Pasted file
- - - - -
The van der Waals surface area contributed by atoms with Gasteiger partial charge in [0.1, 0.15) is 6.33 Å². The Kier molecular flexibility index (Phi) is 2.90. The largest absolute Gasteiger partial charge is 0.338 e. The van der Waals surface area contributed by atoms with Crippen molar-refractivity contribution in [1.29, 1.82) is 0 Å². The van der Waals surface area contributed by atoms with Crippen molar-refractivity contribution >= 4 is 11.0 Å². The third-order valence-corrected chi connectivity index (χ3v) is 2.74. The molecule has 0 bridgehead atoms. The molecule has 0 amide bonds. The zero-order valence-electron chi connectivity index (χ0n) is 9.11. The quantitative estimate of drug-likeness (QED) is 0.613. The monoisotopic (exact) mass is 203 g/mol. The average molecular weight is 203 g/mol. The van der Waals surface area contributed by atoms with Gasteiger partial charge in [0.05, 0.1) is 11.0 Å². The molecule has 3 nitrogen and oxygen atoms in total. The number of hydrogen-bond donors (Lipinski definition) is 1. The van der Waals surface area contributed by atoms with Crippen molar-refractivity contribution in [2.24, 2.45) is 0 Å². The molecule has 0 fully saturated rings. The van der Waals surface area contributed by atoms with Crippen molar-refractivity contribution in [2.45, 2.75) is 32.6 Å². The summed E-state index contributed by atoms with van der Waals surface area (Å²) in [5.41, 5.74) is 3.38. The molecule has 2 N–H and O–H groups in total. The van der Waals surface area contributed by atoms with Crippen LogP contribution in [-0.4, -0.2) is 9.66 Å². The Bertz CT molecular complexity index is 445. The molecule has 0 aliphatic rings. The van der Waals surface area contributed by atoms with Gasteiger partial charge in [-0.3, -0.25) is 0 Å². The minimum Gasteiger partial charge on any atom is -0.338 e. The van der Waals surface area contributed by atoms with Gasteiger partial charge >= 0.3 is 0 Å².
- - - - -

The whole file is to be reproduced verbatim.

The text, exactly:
The van der Waals surface area contributed by atoms with Gasteiger partial charge in [0.1, 0.15) is 6.33 Å². The Kier molecular flexibility index (Phi) is 2.90. The largest absolute Gasteiger partial charge is 0.338 e. The van der Waals surface area contributed by atoms with Crippen molar-refractivity contribution in [1.29, 1.82) is 0 Å². The van der Waals surface area contributed by atoms with Crippen molar-refractivity contribution >= 4 is 11.0 Å². The third-order valence-corrected chi connectivity index (χ3v) is 2.74. The molecule has 0 bridgehead atoms. The molecule has 0 amide bonds. The zero-order valence-electron chi connectivity index (χ0n) is 9.11. The quantitative estimate of drug-likeness (QED) is 0.613. The monoisotopic (exact) mass is 203 g/mol. The average molecular weight is 203 g/mol. The van der Waals surface area contributed by atoms with Gasteiger partial charge in [0.05, 0.1) is 11.0 Å². The molecule has 3 nitrogen and oxygen atoms in total. The number of hydrogen-bond donors (Lipinski definition) is 1. The van der Waals surface area contributed by atoms with Crippen molar-refractivity contribution in [2.24, 2.45) is 0 Å². The molecule has 0 fully saturated rings. The van der Waals surface area contributed by atoms with Crippen molar-refractivity contribution in [2.45, 2.75) is 32.6 Å². The summed E-state index contributed by atoms with van der Waals surface area (Å²) in [5.41, 5.74) is 3.38. The molecule has 2 N–H and O–H groups in total. The van der Waals surface area contributed by atoms with Crippen LogP contribution in [-0.4, -0.2) is 9.66 Å². The Bertz CT molecular complexity index is 445. The molecule has 0 aliphatic rings. The van der Waals surface area contributed by atoms with Gasteiger partial charge in [-0.3, -0.25) is 0 Å². The minimum Gasteiger partial charge on any atom is -0.338 e. The van der Waals surface area contributed by atoms with Gasteiger partial charge >= 0.3 is 0 Å².